“Longing for Peace”

A sermon preached before the congregation at Hamilton Park UCC, Lancaster, PA on December 6, 2015 by Rev. Catherine M. Shiley

“Longing for Peace” ~ Luke 3:1-6

Please join me in a word of prayer … “Holy God, may the words of my mouth and the meditations of all our hearts be acceptable in your sight, our Rock and our Redeemer.  Amen.”

Well, here we are on the second Sunday of Advent, the Sunday dedicated to PEACE, and I have to admit I’m not feeling very peaceful.  This past week’s killings in San Bernardino are typical of behavior that has become all too common, both in our nation and in our world.

They leave me churning in a way that is cynical at best.  How many of these events can our collective psyche tolerate?  They need to be addressed, yet what do we say that is the least bit helpful or enlightening?  The whole world, it seems, is becoming undone. Read the rest of this entry »

“Looking for Signs of Hope”

A sermon preached before the congregation at Hamilton Park UCC, Lancaster, PA on November 29, 2015 by Rev. Catherine M. Shiley

“Looking For Signs of Hope” ~ Luke 21:25-36

Please join me in a word of prayer … God, the words you speak have power: power to create, power to disturb, power to heal.  Help us to hear your Word for us today.  Amen.

“Be on your guard!”  This is Jesus’ advice to us … advice given in no uncertain terms … better to call it a warning, actually.  This warning comes straight out of today’s reading from the 21st chapter of the Gospel of Luke.

We might be tempted – I’m tempted, in any event – to think of this as odd, out-of-place advice, coming as it does at the beginning of the Advent season.  This is a time when we’d rather anticipate the joy of the coming Christmas season than to be “on our guard” against unspecified dangers. Still, mindfulness is Jesus’ warning to us this day. Pay attention to the details – to the signs around you. In other words, “Be alert.” Read the rest of this entry »

“Thy Kingdom Come”

A sermon preached before the congregation at Hamilton Park UCC, Lancaster, PA on November 22, 2015 by Rev. Catherine M. Shiley

“Thy Kingdom Come” ~ John 18:33-37

Here’s a little “preaching secret” I’ll share with you … When I sit down to begin my sermon preparations each week, one of my favorite tasks is to go to the websites where different preachers weigh in with their commentary on the scriptures of the week.

Hands down, the best part of their writings involve stories – real-life stories from their own lives or others’ lives.  These are stories that are in some way connected – in their minds, at least – with the scriptures of the day and they are often delightful – sometimes worth sharing, sometimes not.

Rev. Tripp Martin of Day 1 ministries tells the following story related to this morning’s Gospel reading … Read the rest of this entry »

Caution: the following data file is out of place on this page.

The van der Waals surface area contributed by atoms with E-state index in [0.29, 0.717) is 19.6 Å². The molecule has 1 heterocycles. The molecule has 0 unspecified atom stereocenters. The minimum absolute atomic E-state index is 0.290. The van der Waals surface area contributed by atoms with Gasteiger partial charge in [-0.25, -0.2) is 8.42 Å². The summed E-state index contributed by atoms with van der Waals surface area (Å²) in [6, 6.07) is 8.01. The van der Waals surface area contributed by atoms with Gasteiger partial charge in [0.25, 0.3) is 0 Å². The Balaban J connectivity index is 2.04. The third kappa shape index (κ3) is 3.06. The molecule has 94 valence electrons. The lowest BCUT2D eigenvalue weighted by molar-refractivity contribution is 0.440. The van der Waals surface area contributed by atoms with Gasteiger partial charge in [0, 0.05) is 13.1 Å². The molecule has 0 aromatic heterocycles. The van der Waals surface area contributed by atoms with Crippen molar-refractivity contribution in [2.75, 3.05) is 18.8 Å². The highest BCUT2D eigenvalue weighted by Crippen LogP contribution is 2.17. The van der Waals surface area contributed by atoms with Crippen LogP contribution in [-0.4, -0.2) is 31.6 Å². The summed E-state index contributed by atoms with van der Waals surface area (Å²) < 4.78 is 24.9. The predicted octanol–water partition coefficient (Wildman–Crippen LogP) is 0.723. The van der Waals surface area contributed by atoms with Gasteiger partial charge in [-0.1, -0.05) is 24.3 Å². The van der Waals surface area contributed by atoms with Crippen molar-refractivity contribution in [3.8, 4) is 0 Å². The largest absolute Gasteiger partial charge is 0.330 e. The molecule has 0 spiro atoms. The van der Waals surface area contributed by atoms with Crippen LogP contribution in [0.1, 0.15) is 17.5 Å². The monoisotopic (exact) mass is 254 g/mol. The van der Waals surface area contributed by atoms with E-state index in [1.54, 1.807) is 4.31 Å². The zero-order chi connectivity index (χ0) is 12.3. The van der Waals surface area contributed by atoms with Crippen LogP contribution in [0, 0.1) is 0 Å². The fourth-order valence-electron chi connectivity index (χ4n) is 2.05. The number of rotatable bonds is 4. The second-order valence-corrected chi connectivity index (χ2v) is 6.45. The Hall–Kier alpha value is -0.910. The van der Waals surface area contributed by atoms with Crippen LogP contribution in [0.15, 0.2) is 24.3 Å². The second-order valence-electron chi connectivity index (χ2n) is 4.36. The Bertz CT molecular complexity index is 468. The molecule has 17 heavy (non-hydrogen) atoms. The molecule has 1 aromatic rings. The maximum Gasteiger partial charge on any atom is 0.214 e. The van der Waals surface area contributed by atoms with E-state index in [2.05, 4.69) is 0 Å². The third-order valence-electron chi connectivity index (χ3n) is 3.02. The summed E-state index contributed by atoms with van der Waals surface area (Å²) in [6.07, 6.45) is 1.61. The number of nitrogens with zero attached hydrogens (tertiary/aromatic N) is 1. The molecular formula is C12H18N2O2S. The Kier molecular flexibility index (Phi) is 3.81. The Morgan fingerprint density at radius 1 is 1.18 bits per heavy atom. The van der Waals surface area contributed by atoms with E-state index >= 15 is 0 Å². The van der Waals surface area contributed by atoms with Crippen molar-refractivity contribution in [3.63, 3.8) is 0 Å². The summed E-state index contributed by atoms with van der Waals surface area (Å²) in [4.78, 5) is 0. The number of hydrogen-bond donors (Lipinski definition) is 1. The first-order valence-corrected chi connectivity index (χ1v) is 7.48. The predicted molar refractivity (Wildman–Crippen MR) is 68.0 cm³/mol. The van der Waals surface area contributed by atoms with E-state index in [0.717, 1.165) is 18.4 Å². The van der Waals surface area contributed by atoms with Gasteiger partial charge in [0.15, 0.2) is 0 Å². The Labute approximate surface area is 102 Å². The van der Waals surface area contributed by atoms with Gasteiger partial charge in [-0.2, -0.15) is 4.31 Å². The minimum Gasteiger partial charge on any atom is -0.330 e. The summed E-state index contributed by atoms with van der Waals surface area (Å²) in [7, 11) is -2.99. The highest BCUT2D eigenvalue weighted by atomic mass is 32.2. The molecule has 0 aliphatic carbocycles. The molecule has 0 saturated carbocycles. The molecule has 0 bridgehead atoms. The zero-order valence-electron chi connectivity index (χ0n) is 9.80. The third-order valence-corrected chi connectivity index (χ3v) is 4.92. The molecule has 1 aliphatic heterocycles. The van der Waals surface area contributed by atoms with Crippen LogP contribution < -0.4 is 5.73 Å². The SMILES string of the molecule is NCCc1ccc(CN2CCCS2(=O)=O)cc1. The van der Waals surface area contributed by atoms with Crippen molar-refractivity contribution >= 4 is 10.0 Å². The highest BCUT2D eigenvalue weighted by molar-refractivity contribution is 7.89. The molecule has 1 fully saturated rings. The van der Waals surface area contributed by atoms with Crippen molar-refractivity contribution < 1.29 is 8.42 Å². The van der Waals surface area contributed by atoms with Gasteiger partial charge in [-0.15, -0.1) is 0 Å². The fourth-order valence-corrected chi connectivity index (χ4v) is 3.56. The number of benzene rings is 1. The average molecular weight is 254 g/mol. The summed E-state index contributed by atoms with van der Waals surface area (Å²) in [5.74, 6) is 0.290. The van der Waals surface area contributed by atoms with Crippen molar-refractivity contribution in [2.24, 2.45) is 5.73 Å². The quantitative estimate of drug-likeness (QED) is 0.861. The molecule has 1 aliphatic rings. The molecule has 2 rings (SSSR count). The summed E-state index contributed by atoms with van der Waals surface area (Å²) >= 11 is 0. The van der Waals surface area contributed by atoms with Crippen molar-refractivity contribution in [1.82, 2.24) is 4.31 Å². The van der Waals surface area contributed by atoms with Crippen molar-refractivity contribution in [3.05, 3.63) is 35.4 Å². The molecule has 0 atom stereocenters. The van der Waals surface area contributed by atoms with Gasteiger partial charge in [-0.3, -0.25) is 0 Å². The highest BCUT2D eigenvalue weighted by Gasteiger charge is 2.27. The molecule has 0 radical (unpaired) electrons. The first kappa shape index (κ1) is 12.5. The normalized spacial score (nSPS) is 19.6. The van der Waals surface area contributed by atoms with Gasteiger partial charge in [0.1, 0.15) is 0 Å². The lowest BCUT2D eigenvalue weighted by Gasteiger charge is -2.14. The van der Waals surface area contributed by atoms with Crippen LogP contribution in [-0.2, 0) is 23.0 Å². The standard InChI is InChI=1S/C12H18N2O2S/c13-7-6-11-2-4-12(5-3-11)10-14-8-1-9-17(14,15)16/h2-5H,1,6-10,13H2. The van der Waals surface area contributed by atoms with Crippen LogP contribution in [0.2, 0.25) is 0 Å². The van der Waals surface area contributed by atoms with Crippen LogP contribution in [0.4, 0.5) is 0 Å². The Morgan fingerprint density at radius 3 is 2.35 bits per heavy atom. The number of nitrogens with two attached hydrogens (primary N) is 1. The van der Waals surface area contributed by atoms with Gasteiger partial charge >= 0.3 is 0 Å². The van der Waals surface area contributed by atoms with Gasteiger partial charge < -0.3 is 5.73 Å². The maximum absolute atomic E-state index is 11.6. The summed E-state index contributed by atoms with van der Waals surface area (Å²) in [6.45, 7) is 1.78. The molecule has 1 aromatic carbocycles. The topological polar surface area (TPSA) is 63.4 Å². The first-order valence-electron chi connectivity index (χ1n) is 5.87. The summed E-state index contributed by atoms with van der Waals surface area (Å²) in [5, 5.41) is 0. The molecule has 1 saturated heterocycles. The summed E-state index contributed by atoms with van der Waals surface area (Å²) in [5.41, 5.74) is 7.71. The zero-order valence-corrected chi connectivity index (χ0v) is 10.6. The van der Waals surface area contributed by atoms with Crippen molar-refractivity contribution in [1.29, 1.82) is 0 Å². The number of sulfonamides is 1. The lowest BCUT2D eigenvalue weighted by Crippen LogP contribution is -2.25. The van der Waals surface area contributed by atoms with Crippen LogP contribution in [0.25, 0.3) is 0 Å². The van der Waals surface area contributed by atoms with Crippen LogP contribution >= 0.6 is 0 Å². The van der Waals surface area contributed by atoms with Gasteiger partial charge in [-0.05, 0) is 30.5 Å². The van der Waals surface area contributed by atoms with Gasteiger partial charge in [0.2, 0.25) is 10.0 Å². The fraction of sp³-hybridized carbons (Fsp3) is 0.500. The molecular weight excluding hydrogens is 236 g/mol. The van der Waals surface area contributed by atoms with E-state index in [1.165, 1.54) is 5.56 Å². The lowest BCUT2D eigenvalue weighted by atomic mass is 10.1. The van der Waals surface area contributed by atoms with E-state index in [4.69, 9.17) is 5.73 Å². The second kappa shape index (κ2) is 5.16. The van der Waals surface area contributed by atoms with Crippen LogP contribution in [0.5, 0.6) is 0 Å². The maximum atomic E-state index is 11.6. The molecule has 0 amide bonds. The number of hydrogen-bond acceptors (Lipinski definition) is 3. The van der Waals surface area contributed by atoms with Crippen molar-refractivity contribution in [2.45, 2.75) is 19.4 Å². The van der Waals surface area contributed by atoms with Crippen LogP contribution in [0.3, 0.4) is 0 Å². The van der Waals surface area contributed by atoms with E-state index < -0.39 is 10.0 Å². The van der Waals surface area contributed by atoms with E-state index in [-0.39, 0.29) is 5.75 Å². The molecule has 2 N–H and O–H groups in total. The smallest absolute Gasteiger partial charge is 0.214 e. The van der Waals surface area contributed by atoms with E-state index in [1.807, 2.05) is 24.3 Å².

“Holy Ground”

A sermon preached before the congregation at Hamilton Park UCC, Lancaster, PA on November 15, 2015 by Rev. Catherine M. Shiley

“Holy Ground” ~ Mark 13:1-8; 1 Samuel 1:4-20

Please join me in a word of prayer … Loving God, your Word is a lamp to our feet, and a light to our path.  Give us grace to receive your truth in faith and love.  Amen.

Over the course of the past two Sundays, we’ve taken a look at some scripture texts that are often used one way, when, in reality, something else was intended when they were written.  Two weeks ago Ruth told her mother-in-law Naomi “wherever you go, I will go.  Your people will be my people, and your God will be my God.”  The temptation to use this scripture in weddings is strong – if we forget that marriage is a two-way proposition, with both parties giving AND receiving, while Ruth’s offer puts her in the position of being the only one doing the giving in the relationship.

Last Sunday, we considered the widow who gave “all she had to live on” to the temple treasury.  Again, we resisted the temptation to misuse this text as a lead-in for a sermon on stewardship, when our style of stewardship – be it a 10% tithe or something similar – comes nowhere close to giving our all.  Instead, we considered this widow’s relationship to Jesus’s own all-encompassing gift.

Well, today is a different story!  “What large stones and what large buildings!”  There’s a stewardship sermon lurking there and it’s time for us to explore it.  Think about it … We love bold. We love big. We love better. That’s the human motto, in every form, it seems. The bigger, the better. The disciples are no different than we are and we are no different than the disciples were back then. Read the rest of this entry »

“Better Off?”

A meditation preached before the congregation at Hamilton Park UCC, Lancaster, PA on November 8, 2015 by Rev. Catherine M. Shiley

“Better Off?” ~ Mark 12:38-44

Please join me in prayer ….. “Holy God, may the words of my mouth and the meditations of all our hearts, be acceptable in your sight, our Rock and our Redeemer.  Amen.”

“Everything she had.” That’s what she gave. Not a portion. Not a tithe. Not a percentage. The Greek is clear.  She gave “all she had to live on.”  Her whole living.

Her whole living? Is that even fathomable?  None of us can give that to the church, or to anyone or to anything, for that matter. So we can’t reduce her donation to a percentage or a portion. We can’t rationalize her offering for the sake of dedication to a stewardship campaign, as we’re so often tempted to do with this story. Mark is telling us that she gave her whole life to God. If we turn this into a stewardship sermon, we have most certainly succeeded in undermining this widow’s gift.

Her whole life. Why would she do that? Out of obligation? Respect? Demand? Expectation? Religiosity? Piety? All of the above? She gave her whole life because there were no other options. She gave her whole life because that’s what was expected of her. She gave her whole life because her life literally depended on it. Caught in a system of quid pro quo, trapped in expectations that demanded more from her than she could practically give, knowing that her future depended on her present, she had to do what she did. She acted out of assumptions and assertions and assessments that located her, managed her, and determined her life. There was no other recourse than to give her whole life. Read the rest of this entry »